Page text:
Australia A place called Alice
Masiko's face reflected in the glass of the bus window. She sat in front of me. Numb, had left her meanwhile, kilometre after kilometre, the tiresome and monotonous landscape slid across the Greyhound Pioneer window. Green bushes coloured by the glass alternated with endless rows of huge termite nests on either side of the road. Through the reflection of his face crossed the long and wild road-trains, long combinations of tractor cabins with a row of three to five trailers one after another, even the same bus move away to a nonexistent hard shoulder.
The last road sign I had seen indicated forty kilometres to Katherine the nearest town. For the following, Alice Springs, were missing one thousand six hundred. And nothing between.
I watched Masiko. And her reflection. Through her, distance didn’t pass by. Maybe not even time. He was slept in a closed innocent glance.
I decided to go from Darwin to Alice by bus. I wanted to appreciate the subtle changes in the landscape along the route between the north and the centre of Australia. I leaned on the glass window scanning the horizon. I look again at Masiko. And I also slept.
I woke up in a place called Alice, where Australians call Top End, or Down Under, between Arnhem Land, near the Arafura Sea and the centre of the island continent: the Never-Never. Where there is nothing, not even a desert. In the late nineteenth century, Jeannie Gunn, recently married, moved from Melbourne to Homestead, in the Northern Territory, to take charge of a cattle farm. There, in a region she named with one more superlative: behind the back of beyond. She described the area and the life in an essay of manners where narrates the relationship with Aboriginal and daily routine in the nothing: We of the Never-Never. Today an Australian classic.
Of course it’s not entirely true that there is nothing. Flies. Thousands of flies. Anytime. Everywhere. Maybe with the exception of Todd Street Saloon, where I was trying to watch a Parramatta Eels Australian football match, with a good Cooper’s beer between the bar and my lips.
Alice Springs began as a station on the Overland Telegraph Line, between Adelaide and Darwin, long before he became the main city of Australia’s Red Centre. Today, about twenty thousand inhabitants congregate on the streets surrounding the mall, near the hill where the ANZAC (Australian and New Zealand Army Corps) monument commemorates the participation of Australian and New Zealand troops in the two World Wars. From there is seen the calm and even the hot air hanging on the city. Alice is the gateway to the Mounts Olga, Ayer's Rock and King's Canyon, where happens the last scene of The Adventures of Priscilla, Queen of the Desert, a Stephan Elliot comedy, in which three drag queens travel the Australian outback having some Abba tunes in the background.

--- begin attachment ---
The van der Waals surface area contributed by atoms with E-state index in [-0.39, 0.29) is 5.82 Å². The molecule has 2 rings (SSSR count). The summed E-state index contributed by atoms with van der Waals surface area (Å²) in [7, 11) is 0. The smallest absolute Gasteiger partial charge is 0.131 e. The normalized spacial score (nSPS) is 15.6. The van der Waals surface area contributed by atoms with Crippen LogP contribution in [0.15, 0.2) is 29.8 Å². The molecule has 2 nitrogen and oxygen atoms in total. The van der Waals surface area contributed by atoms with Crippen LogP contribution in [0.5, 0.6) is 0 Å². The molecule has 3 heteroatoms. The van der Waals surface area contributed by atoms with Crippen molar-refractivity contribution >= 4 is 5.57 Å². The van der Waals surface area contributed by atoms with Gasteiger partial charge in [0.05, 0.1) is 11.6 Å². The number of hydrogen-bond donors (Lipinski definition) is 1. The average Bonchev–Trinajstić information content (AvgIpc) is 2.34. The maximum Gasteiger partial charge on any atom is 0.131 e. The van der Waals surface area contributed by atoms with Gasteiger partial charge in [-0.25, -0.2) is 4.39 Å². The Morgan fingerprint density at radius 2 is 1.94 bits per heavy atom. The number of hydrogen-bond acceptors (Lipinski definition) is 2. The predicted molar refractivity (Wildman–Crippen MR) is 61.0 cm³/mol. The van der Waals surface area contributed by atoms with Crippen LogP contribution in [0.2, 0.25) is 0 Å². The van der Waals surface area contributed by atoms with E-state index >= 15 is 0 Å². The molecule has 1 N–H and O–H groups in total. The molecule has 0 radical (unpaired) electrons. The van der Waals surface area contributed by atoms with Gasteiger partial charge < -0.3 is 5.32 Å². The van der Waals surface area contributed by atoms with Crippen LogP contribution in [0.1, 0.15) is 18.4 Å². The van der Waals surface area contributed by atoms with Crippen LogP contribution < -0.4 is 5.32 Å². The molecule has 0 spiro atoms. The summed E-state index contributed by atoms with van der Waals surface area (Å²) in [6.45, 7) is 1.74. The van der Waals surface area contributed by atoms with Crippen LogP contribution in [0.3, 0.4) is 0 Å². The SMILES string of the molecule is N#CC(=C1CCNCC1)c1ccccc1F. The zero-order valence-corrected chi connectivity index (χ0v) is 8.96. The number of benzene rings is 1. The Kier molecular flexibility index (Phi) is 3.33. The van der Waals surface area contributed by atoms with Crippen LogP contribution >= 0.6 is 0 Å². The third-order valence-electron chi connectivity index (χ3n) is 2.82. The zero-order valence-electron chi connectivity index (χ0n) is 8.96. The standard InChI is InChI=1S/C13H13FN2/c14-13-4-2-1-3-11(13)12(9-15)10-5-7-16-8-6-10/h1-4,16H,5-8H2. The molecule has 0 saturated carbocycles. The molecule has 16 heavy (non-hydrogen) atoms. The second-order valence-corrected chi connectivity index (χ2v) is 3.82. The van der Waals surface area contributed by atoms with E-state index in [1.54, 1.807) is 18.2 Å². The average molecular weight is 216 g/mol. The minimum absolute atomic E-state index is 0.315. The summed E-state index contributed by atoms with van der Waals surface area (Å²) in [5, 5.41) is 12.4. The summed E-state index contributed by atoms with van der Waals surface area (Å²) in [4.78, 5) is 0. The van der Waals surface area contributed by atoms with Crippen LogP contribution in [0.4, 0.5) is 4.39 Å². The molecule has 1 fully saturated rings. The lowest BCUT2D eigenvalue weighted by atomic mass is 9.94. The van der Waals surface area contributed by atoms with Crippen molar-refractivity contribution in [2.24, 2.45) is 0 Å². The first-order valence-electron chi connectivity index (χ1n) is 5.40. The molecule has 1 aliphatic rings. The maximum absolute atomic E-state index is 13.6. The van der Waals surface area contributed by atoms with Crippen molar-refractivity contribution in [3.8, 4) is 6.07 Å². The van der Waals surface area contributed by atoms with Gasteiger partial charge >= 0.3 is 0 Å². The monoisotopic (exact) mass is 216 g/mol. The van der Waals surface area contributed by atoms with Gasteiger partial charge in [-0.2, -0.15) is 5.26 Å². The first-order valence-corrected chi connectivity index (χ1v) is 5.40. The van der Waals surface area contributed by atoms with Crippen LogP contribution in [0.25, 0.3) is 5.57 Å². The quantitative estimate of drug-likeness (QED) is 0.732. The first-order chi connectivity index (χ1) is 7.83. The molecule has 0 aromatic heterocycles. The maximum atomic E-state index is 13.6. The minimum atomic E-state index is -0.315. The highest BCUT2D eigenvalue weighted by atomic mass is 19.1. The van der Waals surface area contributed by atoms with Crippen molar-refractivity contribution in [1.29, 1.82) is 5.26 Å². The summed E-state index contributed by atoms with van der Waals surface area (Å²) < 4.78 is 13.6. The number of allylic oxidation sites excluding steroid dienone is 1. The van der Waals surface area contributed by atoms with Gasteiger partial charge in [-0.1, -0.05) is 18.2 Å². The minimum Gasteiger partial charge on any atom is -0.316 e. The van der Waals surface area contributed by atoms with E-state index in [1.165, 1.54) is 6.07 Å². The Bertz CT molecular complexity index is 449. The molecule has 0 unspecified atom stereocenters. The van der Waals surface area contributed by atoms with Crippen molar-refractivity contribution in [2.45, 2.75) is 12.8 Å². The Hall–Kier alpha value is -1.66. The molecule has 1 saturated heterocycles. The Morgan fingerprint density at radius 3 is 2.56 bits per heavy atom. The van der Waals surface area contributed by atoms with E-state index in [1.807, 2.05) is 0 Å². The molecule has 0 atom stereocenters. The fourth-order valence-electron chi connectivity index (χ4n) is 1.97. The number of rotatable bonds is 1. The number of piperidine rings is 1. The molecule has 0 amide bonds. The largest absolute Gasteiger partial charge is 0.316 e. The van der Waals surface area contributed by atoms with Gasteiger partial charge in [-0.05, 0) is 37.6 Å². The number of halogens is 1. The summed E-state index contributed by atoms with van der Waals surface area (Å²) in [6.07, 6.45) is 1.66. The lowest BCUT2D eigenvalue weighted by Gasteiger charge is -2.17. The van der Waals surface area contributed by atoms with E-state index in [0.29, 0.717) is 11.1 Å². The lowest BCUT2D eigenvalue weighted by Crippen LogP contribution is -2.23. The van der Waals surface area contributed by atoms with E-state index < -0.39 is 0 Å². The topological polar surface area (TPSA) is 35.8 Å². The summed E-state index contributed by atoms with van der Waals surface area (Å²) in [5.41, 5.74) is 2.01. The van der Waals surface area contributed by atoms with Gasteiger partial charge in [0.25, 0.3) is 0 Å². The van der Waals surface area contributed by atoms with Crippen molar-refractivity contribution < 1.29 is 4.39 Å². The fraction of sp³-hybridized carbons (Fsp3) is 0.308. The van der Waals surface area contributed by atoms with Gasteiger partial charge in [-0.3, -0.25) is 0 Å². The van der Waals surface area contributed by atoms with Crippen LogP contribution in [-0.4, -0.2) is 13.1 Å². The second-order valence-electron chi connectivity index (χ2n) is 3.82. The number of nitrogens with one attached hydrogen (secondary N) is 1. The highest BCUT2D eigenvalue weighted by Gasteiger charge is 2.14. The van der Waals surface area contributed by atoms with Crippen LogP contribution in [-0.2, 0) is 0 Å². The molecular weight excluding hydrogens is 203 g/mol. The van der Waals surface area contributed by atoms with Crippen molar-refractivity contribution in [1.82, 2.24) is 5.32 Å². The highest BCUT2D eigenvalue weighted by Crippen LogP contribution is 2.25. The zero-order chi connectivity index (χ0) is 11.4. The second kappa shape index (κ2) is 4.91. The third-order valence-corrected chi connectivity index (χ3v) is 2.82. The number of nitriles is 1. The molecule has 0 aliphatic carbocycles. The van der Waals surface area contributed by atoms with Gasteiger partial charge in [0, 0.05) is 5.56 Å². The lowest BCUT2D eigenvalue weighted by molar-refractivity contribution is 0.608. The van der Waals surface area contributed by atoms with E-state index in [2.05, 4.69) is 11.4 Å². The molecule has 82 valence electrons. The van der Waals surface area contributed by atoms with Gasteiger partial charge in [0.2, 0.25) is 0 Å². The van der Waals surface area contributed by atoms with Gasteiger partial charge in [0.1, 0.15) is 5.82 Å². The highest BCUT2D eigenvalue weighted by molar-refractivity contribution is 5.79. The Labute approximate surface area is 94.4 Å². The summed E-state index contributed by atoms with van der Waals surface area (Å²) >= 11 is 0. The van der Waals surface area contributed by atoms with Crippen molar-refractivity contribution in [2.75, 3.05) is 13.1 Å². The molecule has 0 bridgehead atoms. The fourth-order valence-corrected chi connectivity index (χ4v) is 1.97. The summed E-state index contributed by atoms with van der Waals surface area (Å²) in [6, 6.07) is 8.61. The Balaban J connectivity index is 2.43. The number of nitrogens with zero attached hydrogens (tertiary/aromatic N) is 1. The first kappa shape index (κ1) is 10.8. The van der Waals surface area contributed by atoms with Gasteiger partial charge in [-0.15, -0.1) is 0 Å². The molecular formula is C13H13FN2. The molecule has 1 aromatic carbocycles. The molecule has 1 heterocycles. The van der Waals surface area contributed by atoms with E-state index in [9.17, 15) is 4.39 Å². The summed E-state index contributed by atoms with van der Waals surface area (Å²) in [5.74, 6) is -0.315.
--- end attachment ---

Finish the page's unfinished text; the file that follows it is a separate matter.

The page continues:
I left Masiko by Alice and Alice by Olga. The Olga is a set of thirty six impressive domes of red conglomerate and basalt extending over twenty-two square kilometres southwest of Alice Springs. The higher top reaches nearly 3500 feet. Ernest Giles named Mount Olga in 1872 in honour of Queen Olga of Württemberg. Natives called it Kata Tjuta, or the many heads.
East of Kata Tjuta, stands on the plain Ayer's Rock, the huge red mole also red, one of the most famous landmarks in whole Australia. The natives of the area, the Pitjantjatjara and Yankunytjatjara, known it by the name of Uluru and consider it, especially the top, a sacred place. Each year, thousands of tourists climb inconsiderately up to the top. I just wander the six miles walk around the impressive cliff.
Uluru turns even more red at sunset, when daylight declines and sun shades lends further intensifying crimson and vermilion colours of the rock, awakening memories of the time of dreams, the Dreamtime, when, according to Aboriginal cultures, world was created.
In the morning, when I wake up, I left again Alice, this time for Adelaide, one thousand five hundred kilometres southwards.